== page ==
Thirty-somethings. They've really been deprived of a core knowledge and any ability to do the ten questions is despite the system, not as a result of it. Or maybe they had an anachronistic private education or a good grant-maintained school. Their lack of solid grounding is seen in certain bloggers, even on my rolls, who are erudite on a subject but the overall grounding really shows its absence.

Twenty somethings - G-d help them.

The law of diminishing returns

The whole woeful situation began back with what are now retired curriculum developers and higher education specialists who deliberately and fashionably abandoned the cognitive and rote, the delights in knowledge for knowledge's sake and began the craze for specialization too early.

They trained teachers who then trained teachers who then trained teachers and each successive intake was a further cranking down of education, a dumbing down, supplemented by leftist ‘feelgood’ core material. An example was when it became unfashionable to chant tables and learn word lists, despite their known efficacy.

The benefits of these methods for self-discipline alone argue for their retention.

Any teacher training texts supporting the rigorous methodologies were discarded and new texts like 'Let Them Run a Little [Weigall] came in to vogue, promoting learning of spelling and grammar through reading, by no means sound methodology, in isolation, within a school setting. ‘Learner centred’ education became the catchcry with a jaundiced eye cast on alternative methods.

It was neither more nor less than experimentation with kids.

The crime these ‘educators’ are charged with is that, having been given a solid grounding themselves and being well-educated, they failed to pass it on to the children in their care in the 70s through to the 90s, on the grounds of the fashionable new methods and the perceived ‘brutality’ of the old.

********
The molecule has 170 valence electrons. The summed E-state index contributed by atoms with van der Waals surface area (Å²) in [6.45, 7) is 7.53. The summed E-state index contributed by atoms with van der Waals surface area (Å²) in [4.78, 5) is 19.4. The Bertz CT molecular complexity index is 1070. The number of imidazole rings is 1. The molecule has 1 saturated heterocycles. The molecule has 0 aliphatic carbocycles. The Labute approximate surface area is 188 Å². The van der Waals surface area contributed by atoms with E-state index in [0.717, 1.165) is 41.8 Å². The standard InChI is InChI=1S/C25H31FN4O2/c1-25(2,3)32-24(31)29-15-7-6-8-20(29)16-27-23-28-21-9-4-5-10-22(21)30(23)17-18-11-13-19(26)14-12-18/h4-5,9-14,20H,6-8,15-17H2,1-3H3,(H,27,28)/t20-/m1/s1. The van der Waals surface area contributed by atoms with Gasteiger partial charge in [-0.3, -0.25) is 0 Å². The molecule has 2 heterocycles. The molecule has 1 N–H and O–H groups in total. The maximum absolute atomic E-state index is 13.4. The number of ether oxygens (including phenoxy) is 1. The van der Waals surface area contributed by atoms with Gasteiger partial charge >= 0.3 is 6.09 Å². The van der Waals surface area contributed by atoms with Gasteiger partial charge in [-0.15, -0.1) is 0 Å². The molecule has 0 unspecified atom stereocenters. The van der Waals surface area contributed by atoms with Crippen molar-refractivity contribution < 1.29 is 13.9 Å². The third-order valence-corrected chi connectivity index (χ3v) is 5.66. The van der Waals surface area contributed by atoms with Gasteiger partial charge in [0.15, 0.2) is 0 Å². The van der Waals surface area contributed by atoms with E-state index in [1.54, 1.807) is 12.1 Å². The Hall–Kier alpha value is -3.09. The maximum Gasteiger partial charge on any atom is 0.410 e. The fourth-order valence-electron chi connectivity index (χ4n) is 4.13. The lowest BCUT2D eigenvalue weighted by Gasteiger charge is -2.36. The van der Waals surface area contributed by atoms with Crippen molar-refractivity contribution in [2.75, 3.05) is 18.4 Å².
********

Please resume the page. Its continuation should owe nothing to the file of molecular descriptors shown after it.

Now it's coming full circle and they can look back on their handiwork and blame it on the parents, themselves victims of the dumbing down of everything from knowledge to the cessation of the unfashionable imposition of our historic moral code.

I’m also dumbed down

I came in on the tail end of the teaching of Latin and did two years before it was dropped. We began to study the classics [and many of us went on, in university, to approach them anew] but in terms of the system, they were dropped in my final school years.

Why? Why were they dropped? Why didn't my parents cry out about this?

Part of the answer is that parents tended to bow to the professional knowledge of the educator who had, unbeknowns to them, now embarked on this highly unsubstantiated new educational psychology, such as Piaget's early learning theories, to the exclusion of established research.

That's just an example. By virtue of my age, I'm less of a victim than someone 30ish today but the bottom line is that we have all suffered, to a greater or lesser extent, from our system. I would have liked to have had the full version of what could reasonably be presented to a 16 year old, instead of the curtailed version my educators decided was fashionable to give.

This fear that the the child can't bear up under the strain of the rigorous pursuit of knowledge does not stand up. In Russia, I saw a degree of knowledge transfer which was mindboggling and the kids did not seem the worse for wear [although they moaned at the time]. I've already blogged on the two Russians who came over to our school in 1996 and swept the board of all the prizes. Their level of self-discipline and the sheer volume of what they could retain was testimony to a system which has now gone the way of the west in 2009.

There IS a core knowledge. It varies, of course, according to era but a great deal of what constituted the finished person in late mediaeval times would still constitute part of the core in modern times if we could return to our end of war situation and reintroduce those texts, e.g. MacIver's First Aid in English adjunct. Though he was not without controversy himself, the overall effect, nonetheless, I would argue, would be to transform the individual to a point where one of the things he would not put up with is the appalling state of our governance and the idealistic nobbling of our current society.

The previous post to this, again, is here.

By the way, in the cartoon at the top of this post, can anyone see what is very, very wrong in the classroom arrangement?

Wednesday, July 01, 2009

[how well educated are you] ten questions